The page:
halftone: audience and testing a practice

audience: i am just after having a look at the work that i put in Halftone Print Fair this year, which is exhibited in The Library Project for the next 2 weeks in Temple Bar. this gallery doubles as a shop for art, print and photography books and is in a very central location in the city centre where thousands of people pass its glass shop front, so whether people enter the space or not, i expect that it will get a lot of audience exposure. as expected and similar to last year, it’s a busy display where my print sits in a central location surrounded by diverse print works in terms of scale, content, colour, process etc.

agency: in terms of display, these are things i have come to expect in art fairs and sometimes in group exhibitions. not being the curator, i have no input in terms of where or how it is displayed. in terms of this type of print work, i tend to let them off into the hands of others. however, when it comes to my video work, i tend to be more prescriptive in how i want the work to be installed and how i feel the audience should engage with the work, installing it myself if possible or necessary. funnily, for my recent ‘in/complete’ print works that i made on scrolls of paper and in split paper formats, i have a greater sense of wanting to be involved with their installation. probably because of its format and, as teased out in group discussions recently, maybe it’s about installation rather than display?

testing a practice: i think i am quite proactive when it comes to trying to get my work out there and share it with an audience. it’s not something i force because i seem to need to do so – trying to find others who might hear, understand (or not) or even talk back. there seems to be lots of opportunities to submit and exhibit print works in a range of non-commercial but mainly commercial setting – print tends to be sellable and straight-forward to install. but is this really testing a practice? what do i know what the audience think of it or what associations, if any, it creates for them? i simply let it off and walk away… actively seeking feedback is a funny thing – i want it, i don’t want it, i want it from some people, i don’t from others, i like when they get it, i like when they get something different, i like when they engage with it on some level and i don’t seem to mind if if they don’t because i usually have gained something from its making anyway. i wonder if perhaps i have not been truly tested or truely listened or do i know my audience?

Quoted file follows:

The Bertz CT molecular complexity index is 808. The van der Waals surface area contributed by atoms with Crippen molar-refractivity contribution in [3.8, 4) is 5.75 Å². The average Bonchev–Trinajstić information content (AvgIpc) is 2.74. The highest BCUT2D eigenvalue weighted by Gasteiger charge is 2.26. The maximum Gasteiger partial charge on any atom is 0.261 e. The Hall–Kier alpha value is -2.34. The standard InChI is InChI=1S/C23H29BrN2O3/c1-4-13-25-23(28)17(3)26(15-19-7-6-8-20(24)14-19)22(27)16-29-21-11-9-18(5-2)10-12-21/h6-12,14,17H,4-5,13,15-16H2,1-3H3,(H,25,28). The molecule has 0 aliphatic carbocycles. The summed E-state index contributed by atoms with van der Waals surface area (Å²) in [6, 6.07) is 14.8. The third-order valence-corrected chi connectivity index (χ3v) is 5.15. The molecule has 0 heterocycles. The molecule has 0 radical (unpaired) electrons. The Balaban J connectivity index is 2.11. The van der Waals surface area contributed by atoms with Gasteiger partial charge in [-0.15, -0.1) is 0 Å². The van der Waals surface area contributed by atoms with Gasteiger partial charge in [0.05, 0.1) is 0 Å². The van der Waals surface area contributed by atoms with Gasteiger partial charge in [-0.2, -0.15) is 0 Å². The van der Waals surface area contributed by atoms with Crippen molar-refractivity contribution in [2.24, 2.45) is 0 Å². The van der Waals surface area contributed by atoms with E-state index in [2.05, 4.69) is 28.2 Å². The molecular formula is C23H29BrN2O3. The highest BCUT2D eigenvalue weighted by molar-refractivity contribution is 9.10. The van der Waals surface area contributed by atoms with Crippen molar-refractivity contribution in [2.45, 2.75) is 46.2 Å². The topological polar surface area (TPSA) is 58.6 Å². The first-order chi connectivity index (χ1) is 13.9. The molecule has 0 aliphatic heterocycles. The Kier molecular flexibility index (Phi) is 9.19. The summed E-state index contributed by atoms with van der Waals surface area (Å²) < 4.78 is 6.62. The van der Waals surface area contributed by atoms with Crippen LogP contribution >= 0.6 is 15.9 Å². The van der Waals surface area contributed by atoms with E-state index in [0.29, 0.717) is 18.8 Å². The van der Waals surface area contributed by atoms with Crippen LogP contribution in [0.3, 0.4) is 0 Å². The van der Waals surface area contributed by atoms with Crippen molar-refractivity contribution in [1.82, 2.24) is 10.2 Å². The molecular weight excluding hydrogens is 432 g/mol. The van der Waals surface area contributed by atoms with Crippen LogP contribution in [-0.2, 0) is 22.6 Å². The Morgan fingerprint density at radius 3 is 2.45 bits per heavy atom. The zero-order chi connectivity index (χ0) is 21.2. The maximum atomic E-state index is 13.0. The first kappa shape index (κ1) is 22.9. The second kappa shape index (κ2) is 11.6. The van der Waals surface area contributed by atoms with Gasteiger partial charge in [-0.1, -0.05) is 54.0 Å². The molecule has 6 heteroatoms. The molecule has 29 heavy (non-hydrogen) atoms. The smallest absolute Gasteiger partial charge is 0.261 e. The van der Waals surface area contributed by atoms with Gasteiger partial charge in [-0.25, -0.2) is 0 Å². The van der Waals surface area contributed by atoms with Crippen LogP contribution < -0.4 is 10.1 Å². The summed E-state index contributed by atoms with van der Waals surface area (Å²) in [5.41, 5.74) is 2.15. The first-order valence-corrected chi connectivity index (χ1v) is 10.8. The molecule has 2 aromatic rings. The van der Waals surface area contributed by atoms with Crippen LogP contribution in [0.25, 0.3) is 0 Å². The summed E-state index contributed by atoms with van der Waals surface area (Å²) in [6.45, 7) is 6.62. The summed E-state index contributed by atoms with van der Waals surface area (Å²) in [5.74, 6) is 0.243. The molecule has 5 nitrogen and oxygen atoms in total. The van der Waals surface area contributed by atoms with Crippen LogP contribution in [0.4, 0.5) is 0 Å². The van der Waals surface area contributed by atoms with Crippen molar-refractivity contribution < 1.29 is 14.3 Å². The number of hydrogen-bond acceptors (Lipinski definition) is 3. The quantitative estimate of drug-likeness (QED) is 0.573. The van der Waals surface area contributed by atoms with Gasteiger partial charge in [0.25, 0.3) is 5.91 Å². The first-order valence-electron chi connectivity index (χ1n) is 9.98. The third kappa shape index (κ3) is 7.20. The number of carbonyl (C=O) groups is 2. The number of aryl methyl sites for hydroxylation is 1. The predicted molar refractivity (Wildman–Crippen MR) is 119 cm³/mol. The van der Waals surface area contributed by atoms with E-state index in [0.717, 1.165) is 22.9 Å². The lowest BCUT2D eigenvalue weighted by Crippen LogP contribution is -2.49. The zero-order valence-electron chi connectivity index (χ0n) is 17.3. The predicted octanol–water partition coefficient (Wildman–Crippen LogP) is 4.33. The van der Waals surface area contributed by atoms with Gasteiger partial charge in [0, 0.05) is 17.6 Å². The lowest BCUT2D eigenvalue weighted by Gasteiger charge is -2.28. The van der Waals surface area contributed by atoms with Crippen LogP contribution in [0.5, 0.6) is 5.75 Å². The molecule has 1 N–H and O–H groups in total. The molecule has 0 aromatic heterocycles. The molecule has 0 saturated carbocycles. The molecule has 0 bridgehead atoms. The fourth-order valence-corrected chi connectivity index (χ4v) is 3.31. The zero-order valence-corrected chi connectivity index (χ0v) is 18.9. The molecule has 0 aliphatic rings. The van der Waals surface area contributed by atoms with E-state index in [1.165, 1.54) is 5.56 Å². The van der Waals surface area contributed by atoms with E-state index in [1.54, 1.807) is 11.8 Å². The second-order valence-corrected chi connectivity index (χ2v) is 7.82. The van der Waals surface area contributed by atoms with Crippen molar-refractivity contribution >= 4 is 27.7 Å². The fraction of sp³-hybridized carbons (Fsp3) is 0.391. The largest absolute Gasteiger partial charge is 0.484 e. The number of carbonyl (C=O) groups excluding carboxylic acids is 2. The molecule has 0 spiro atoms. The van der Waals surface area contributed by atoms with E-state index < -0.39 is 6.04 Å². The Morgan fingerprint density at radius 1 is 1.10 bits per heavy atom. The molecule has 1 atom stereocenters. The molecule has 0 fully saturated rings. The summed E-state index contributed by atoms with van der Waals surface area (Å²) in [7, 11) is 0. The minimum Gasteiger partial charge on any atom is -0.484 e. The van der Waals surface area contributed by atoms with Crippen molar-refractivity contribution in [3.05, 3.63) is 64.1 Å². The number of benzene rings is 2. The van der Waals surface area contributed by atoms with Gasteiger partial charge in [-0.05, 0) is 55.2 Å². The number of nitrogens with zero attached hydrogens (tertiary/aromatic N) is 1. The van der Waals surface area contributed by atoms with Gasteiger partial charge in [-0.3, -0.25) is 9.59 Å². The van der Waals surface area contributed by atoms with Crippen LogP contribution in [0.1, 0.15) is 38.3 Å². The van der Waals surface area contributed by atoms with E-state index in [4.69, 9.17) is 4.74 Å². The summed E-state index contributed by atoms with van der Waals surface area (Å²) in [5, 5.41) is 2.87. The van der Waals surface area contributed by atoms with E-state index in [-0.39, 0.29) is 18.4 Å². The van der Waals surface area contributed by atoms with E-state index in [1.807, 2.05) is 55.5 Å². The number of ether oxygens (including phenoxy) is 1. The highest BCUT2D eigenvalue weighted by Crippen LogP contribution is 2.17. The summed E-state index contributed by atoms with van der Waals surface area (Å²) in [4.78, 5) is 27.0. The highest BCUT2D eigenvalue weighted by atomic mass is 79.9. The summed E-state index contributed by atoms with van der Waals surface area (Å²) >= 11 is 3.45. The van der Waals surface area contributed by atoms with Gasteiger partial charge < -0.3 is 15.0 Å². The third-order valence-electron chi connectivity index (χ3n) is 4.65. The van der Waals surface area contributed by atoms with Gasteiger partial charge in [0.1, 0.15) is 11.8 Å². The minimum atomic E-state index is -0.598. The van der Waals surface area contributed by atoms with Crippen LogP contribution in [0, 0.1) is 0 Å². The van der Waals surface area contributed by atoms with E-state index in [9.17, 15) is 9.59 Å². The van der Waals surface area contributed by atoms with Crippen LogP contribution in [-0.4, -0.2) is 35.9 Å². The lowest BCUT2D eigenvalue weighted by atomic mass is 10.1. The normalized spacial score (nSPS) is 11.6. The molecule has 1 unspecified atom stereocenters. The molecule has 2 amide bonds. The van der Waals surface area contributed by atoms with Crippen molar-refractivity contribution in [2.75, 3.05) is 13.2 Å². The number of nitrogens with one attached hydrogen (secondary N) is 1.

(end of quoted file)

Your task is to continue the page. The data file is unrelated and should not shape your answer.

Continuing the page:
oh and on exposure: as a p.s., i just found out that ‘medusa’ is being used in District Dublin Guide this month to advertise Halftone – a magazine listing and describing what’s on in the city re art, music, theatre etc. that’s a lot of exposure to a wide and varied audience when you think about it, who ever they are?

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